automatic News for 11-23-2019

Automation Empire / EP2 – Streamlining Export / Tutorial Mini-Series

Automation Anywhere raises $290 million at a $6.8 billion valuation

Robotic process automation, or bots that can be programmed to perform tedious and mundane tasks, is undergoing a period of explosive growth. One of the incumbents in the space is Automation Anywhere, which in the roughly 16 years since its founding has attracted over 3,500 customers in more than 90 countries, among them LinkedIn, MasterCard, Comcast, Hitachi, Stanley Black & Decker, IBM, Cisco, Symantic, Juniper Networks, Tesco, Unilever, Volkswagen, Whirlpool, Quest Diagnostics, Deloitte, Boston Scientific, Dell EMC, Accenture, Cognizent, Siemens, PricewaterhouseCoopers, and The World Bank. Automation Anywhere today announced that it’s raised $290 million in series B funding at a post-money valuation of $6.8 billion. Salesforce Ventures led the round with additional contributions from existing investors, including Softbank Investment Advisers and Goldman Sachs, bringing Automation Anywhere’s total raised to date to $840 million a year after the firm secured $550 million from SoftBank Investment Advisers, General Atlantic, Goldman Sachs, NEA, World Innovation Lab, and Workday Ventures. CEO and cofounder Mihir Shukla said the fresh funds will help Automation Anywhere realize its vision of empowering customers to automate end-to-end workflows and advance its focus on improving human-to-bot collaboration.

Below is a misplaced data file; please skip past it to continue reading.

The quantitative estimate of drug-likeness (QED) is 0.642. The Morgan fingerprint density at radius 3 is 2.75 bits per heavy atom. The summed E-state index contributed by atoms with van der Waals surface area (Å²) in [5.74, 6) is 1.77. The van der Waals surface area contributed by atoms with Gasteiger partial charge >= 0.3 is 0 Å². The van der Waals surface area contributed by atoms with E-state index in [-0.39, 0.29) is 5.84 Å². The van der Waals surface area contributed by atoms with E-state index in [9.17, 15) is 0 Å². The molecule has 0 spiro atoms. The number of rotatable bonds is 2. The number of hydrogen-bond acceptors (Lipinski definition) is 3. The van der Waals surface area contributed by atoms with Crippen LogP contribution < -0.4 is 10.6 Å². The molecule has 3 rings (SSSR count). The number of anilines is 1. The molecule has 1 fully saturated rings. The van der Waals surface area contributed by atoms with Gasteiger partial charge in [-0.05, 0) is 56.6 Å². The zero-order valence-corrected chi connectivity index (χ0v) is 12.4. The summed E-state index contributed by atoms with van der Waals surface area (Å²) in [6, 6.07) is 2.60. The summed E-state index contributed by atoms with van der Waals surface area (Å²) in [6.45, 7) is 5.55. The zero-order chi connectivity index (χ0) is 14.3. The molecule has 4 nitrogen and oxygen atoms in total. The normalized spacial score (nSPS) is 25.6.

Automation Anywhere’s platform employs software robots that make processes self-running in a range of industries, including financial services, healthcare, insurance, life sciences, manufacturing, and telecommunications. The company’s spotlight solutions are IQ Bot, which learns by observing human behavior, and the Automation Anywhere Bot Store, a marketplace of prebuilt bots for common tasks. Automation Anywhere says that most customers automate 70% of repetitive tasks within four weeks. Automation Anywhere competes with heavyweights in a market that’s anticipated to be worth $3.97 billion by 2025, according to Grand View Research. In April, UiPath nabbed $568 million at a $7 billion valuation for its suite of AI-imbued process automation tools, while rival Kryon in February secured $40 million. 

Elsewhere, Softmotive raised a $25 million tranche from a host of investors, shortly ahead of Automation Hero’s $14.5 million raise in March. Investors like Salesforce Service Cloud executive vice president and general manager Bill Patterson believe Automation Anywhere has the momentum – Automation Anywhere’s customers have deployed 1.6 million bots to date – to stand out from the crowd. 

Keywords: [“automation”,”Anywhere”,”Bot”]

Automation Guild 2020

Discover the fundamentals of big data, why is automation important and some design patterns. In this session, you’ll learn What makes big data different, What does a sample data pipeline look like, How to test a data pipeline, Why data quality is important and how to manage it and Reference architecture to build an automation framework for data quality checks. In today’s world, most backend architectures have hundreds if not thousands of microservices talking to each other on a regular basis. Keeping track of changes in these API’s to identify what is a breaking change before finding it out in a production deployment is essential to business success. In this session discover: What is contract testing, Why contract testing is more beneficial than writing Integration tests, what is a Consumer, Provider and their states, Understand how to implement a basic contract test using popular PACT library with Java, and Best practices while implementing your own contract tests.